first_imgNorthstar Vermont Yankee,An inspection Friday by Vermont Yankee engineers and technicians revealed a dime/quarter size hole at an elbow in a 1 to 1.5 inch diameter AOG drain line, according to a statement released late Friday afternoon.  Water and steam Could be seen coming from this hole. Concrete blocks at the junction of the Advanced Off Gas pipe tunnel and the OG-100 drain line connection have been removed allowing telescopic camera and Remote Operated Vehicle (ROV) inspection of the tunnel.The ROV inspection of the Advanced Off Gas pipe tunnel and the AOG drain pipe identified to be leaking water continues today, with completion expected tomorrow. The inspection will allow engineers to determine the source for the small amount of leakage remaining internal to the tunnel and develop additional remediation steps that can be taken to completely eliminate the leak. As previously reported, water coming from the pipe is not reaching the environment. The water is being collected in a sump for processing through plant systems as designed. Preliminary planning for both soil and groundwater remediation actions has commenced.Also, the installation of a new groundwater monitoring well is expected to be completed today. This well will help to further characterize groundwater flow at the site. Tritium levels in test wells have been going down. The Vermont Department of Health and Nuclear Regulatory Commission personnel are at Vermont Yankee monitoring the investigation.Ongoing engineering activities include pipe identification and locations where guided wave technology can be used to inspect piping; inspection options to confirm the integrity of the Condensate Storage Tank; and the installation of two new monitoring wells. One well is to be located between GZ-10 and GZ-7, very near the CST. Installation of the second well, to be located between the Containment access Building and the Construction Office Building will commence this weekend. Down hole geo-physics testing of five wells is complete; the final well will be completed next week. The purpose of this testing is to determine the structure of the bedrock and will help engineers and hydrology experts to better understand how groundwater flows beneath the site.While this investigation continues, it is important to note that there has been no detectable tritium levels found in any samples taken from drinking water wells or the river.For more details on the tritium investigation, the Vermont Department of Health has a thorough status report on the investigation at this web link: http://healthvermont.gov/enviro/rad/yankee/tritium.aspx(link is external)Source: Vermont Yankee. 3.5.2010last_img read more

Irene recovery fund for nonprofits awards $185K, expands grant eligibility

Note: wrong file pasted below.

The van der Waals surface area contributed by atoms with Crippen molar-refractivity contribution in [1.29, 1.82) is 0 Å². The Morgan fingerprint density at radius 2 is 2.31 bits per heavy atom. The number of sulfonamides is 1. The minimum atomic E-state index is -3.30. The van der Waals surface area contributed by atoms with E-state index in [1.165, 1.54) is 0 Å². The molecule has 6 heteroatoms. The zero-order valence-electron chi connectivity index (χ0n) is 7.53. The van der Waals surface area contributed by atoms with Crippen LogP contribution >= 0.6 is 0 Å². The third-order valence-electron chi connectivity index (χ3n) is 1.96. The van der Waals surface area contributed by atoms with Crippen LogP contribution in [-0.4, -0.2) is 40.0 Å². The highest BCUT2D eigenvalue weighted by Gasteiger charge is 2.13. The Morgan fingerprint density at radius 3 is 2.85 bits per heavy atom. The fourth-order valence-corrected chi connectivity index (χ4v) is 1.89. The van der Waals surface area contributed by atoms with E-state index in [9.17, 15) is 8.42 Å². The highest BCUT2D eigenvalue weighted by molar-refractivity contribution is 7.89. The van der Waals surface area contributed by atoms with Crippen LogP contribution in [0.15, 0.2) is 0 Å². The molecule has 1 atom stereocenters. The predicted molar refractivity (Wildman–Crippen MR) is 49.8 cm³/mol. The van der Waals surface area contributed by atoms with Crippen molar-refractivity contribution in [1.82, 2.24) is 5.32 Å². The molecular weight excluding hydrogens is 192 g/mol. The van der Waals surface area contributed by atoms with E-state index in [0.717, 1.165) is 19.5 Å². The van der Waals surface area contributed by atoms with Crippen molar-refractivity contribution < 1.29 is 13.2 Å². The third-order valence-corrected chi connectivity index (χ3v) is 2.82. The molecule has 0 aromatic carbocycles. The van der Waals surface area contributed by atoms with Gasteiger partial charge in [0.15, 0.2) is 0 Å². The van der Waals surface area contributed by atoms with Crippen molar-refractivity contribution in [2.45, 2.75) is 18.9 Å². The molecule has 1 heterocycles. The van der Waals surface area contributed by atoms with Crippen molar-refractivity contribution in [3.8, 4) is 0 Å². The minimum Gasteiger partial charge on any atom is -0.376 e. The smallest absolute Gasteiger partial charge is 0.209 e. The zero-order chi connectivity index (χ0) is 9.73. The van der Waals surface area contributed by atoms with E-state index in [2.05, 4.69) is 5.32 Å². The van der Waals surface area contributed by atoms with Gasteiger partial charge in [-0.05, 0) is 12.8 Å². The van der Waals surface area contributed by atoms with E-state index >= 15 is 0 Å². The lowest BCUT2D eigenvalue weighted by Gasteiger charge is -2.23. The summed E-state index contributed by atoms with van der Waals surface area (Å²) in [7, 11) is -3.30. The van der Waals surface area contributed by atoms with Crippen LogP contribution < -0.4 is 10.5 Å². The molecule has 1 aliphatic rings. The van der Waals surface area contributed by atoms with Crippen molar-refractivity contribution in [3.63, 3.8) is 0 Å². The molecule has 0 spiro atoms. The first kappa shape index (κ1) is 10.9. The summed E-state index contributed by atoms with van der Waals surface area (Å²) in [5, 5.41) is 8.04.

first_imgThe Vermont Community Foundation announced that its Special and Urgent Needs – Irene Recovery Fund has awarded a total of $185,000 to 40 Vermont nonprofit organizations impacted by Tropical Storm Irene since its creation in early September. As of November 30, total contributions received or pledged to the fund exceeded $369,000.Grants awarded to date have been available to nonprofits, schools, and municipal entities that sustained damage from Irene or face significant resource challenges in providing services for those affected by Irene. The fund will continue to make grants to these organizations and has announced that it will expand its grantmaking to include community relief funds and programs that provide financial assistance to individuals and families impacted by Irene.‘Thanks to the generous outpouring of support for the fund, we are able to grant more money to help those programs most in need, including local relief funds and programs that support individuals and families,’ said Stuart Comstock-Gay, president & CEO of the Vermont Community Foundation. ‘We’re aware that many affected organizations are still lining up sources of funding and we continue to encourage them to apply.’In order to receive a grant, community relief funds and programs must be administered by a town, church, or registered 501c3 organization, or have one of those entities serving as a fiscal sponsor.The Community Foundation continues to accept applications from nonprofits, schools, municipal entities, and relief programs and funds. Applications are accepted on a rolling basis and grant decisions awarding up to $5,000 are made within 14 business days of application submissions. The Special and Urgent Needs-Irene Recovery Fund does not provide grants directly to individuals or businesses.Visit www.vtfloodresponse.org(link is external) to apply for a grant, to make a contribution, or to read stories about grant recipients. The website was established by the Community Foundation to provide detailed, updated information about the Foundation’s Irene recovery efforts, including grants available and grants awarded. It also has a comprehensive list of flood resources and other useful information about Irene recovery work being done by other organizations.The Vermont Community Foundation has been helping donors give to the causes and organizations they care about since 1986. It is Vermont’s largest homegrown grantmaker. Together, its family of over 600 funds provides more than $10 million in grants per year. In addition, it helps keep Vermont’s nonprofit community vital by offering endowment management and planned giving services, and providing leadership in charitable giving of all kinds. Visit www.vermontcf.org(link is external) or call 802-388-3355 for more information.last_img read more